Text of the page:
Prints are mix­ing up home dé­cor

The Progress-Index - At Home - - ANDREA HONAKER - By An­drea Hon­aker

These days, there’s no need to play it safe with home dé­cor. Peo­ple are be­com­ing more ad­ven­tur­ous when out­fit­ting their liv­ing spa­ces, and one way they are do­ing that is by merg­ing dif­fer­ent prints. Pat­tern mix­ing is one of the hottest trends in in­te­rior de­signs to­day, and for many, it’s a wel­comed change from the min­i­mal­is­tic styles of the past.

“I think peo­ple are re­al­iz­ing they can have a lit­tle more fun with their in­te­ri­ors,” said Libby Lang­don, a New York City in­te­rior de­signer, au­thor and makeover TV per­son­al­ity. “Peo­ple are learn­ing that they can mix a com­bi­na­tions of geo­met­rics, stripes. Flo­rals are com­ing back a lit­tle bit right now.”

While this isn’t a brand new trend, web­sites like Pin­ter­est, Houzz and In­sta­gram have been pro­vid­ing vis­ual in­spi­ra­tion that wasn’t avail­able be­fore, giv­ing peo­ple the con­fi­dence to try it, Lang­don said. She thinks pat­tern mix­ing is here to stay, and will con­tinue to grow as fab­rics and other trends change.

Lang­don of­fered these tips for com­bin­ing prints in your home:

■ Start with three col­ors: Too many col­ors can cre­ate an un­fo­cused, half-haz­ard feel. So, choose just three col­ors, such as green, blue and white. You may al­ready have an item with three col­ors, such as a bed­spread or paint­ing, to in­spire your de­sign. Then, find dif­fer­ent pat­terns that use those same col­ors. All of your items don’t have to in­clude the three shades. For in­stance, you might use a striped pat­tern with green, blue and white, but then have some­thing else with just a green geo­met­ric pat­tern.

■ Fo­cus on smaller pieces: Lang­don usu­ally picks a neu­tral pat­tern for the main el­e­ment in a room, such as the sofa. Then, she mixes pat­terns on smaller fur­ni­ture pieces, such as an ot­toman, side chair, din­ing chair or bench. This way, the col­ors won’t over­whelm the space.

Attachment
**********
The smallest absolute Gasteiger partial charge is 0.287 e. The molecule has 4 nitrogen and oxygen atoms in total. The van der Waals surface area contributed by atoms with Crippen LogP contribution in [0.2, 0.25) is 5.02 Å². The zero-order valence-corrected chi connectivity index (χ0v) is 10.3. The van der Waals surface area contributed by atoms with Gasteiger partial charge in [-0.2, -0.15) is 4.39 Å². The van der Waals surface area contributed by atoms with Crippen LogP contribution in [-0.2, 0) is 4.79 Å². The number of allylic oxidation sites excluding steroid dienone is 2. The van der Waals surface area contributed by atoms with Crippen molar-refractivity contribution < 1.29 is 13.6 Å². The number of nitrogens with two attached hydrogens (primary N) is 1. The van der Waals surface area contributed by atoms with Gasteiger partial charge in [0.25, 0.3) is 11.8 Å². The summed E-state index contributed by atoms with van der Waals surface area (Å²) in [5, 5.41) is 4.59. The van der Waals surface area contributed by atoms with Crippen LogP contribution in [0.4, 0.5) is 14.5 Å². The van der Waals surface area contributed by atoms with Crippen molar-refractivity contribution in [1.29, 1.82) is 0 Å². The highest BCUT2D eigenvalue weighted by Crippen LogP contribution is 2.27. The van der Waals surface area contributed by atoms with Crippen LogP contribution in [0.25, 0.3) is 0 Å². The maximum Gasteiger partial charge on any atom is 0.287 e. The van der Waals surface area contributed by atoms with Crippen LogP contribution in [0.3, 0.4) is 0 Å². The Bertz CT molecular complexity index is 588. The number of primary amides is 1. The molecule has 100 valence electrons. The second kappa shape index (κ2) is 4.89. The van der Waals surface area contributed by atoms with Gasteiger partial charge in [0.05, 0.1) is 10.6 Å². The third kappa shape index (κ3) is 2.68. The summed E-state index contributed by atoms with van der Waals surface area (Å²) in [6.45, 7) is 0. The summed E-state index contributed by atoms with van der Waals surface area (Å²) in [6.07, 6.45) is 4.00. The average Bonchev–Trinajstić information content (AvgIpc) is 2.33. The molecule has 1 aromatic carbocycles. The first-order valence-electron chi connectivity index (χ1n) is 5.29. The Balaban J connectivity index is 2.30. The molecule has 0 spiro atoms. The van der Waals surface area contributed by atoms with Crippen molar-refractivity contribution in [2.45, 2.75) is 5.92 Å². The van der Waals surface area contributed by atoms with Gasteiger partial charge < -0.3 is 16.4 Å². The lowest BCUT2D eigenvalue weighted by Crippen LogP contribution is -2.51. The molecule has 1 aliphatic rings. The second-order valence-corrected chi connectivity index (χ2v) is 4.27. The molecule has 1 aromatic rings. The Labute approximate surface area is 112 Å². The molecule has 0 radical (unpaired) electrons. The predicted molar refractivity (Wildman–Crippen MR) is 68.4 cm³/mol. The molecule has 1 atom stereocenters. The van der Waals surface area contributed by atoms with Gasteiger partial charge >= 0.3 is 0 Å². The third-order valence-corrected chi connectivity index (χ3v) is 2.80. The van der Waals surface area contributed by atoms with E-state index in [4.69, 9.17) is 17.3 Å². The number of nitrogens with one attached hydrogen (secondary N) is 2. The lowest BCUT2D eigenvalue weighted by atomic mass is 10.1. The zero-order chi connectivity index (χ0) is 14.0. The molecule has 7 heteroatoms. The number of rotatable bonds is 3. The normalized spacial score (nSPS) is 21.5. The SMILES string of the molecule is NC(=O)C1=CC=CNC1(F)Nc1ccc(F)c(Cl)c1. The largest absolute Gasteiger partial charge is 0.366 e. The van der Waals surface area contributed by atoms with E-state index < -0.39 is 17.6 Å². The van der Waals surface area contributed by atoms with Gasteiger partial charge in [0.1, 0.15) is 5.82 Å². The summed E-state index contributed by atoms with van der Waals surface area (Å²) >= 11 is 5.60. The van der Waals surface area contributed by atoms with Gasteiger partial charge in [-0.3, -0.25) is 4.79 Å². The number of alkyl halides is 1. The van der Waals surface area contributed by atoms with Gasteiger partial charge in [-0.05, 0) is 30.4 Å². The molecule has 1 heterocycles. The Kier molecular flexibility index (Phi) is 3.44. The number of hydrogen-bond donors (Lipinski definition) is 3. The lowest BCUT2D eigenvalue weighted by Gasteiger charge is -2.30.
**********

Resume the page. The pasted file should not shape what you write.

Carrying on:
■ Find in­spi­ra­tion in your fa­vorites: “Base looks on things that you love. If you love turquoise jew­elry, use that as a pop of color or some fun pat­tern in a space. When you build the room around the things you love, you’ll adore it,” Lang­don said. “It’s def­i­nitely just find­ing pat­terns that you think are re­ally stylish that you want to live with.”

■ Mix up your pat­terns: Us­ing all geo­met­ric shapes or all flo­ral pat­terns can look a lit­tle tired and old. For a fresh, new take, match dif­fer­ent kinds of pat­terns to­gether. You might com­bine an an­i­mal print with a stripe, or a medal­lion pat­tern with flow­ers.

■ Go bold or sub­tle: “A lot of times, you think of pat­tern mix­ing, and you think of re­ally bold, bright col­ors. You can still mix pat­terns that are neu­tral and soft and still get that dy­namic look,” Lang­don said. For ex­am­ple, you could pair a soft gray and white ze­bra pat­tern with a white and aqua stripe.

Great places to mix pat­terns:

■ Bed­room: This is one of the eas­i­est and cheap­est spa­ces to com­bine prints. With bed­ding, you can in­cor­po­rate a dif­fer­ent pat­tern for your com­forter, sheets and/or shams, break­ing up the prints with a solid-col­ored or plain white blan­ket. Then, con­tinue your color scheme in the cur­tains, a stool or chair.

■ Kitchen/din­ing area: Bring in pat­terns on a bench or chairs. As long as your wall­pa­per isn’t too bold, you can also choose fun pat­terns for cur­tains and drapes.

■ Foyer: “I think it’s a great op­por­tu­nity to have fun and make some bold de­sign choices, be­cause the foyer’s usu­ally a small place,” Lang­don said. Pick a great pat­tern for an ot­toman, drapes, or a chair with a pil­low.

■ Liv­ing/fam­ily room: With so much fur­ni­ture, this area is the per­fect place to mix prints. Plus, there are lots of pat­terned rugs, throw pil­lows and blan­kets out there you can add.

■ Kids’ ar­eas: While the three-color method works best in most rooms, chil­dren’s bed­rooms and play­rooms are ar­eas where “an ex­plo­sion of color and pat­tern” works.

Libby Lang­don

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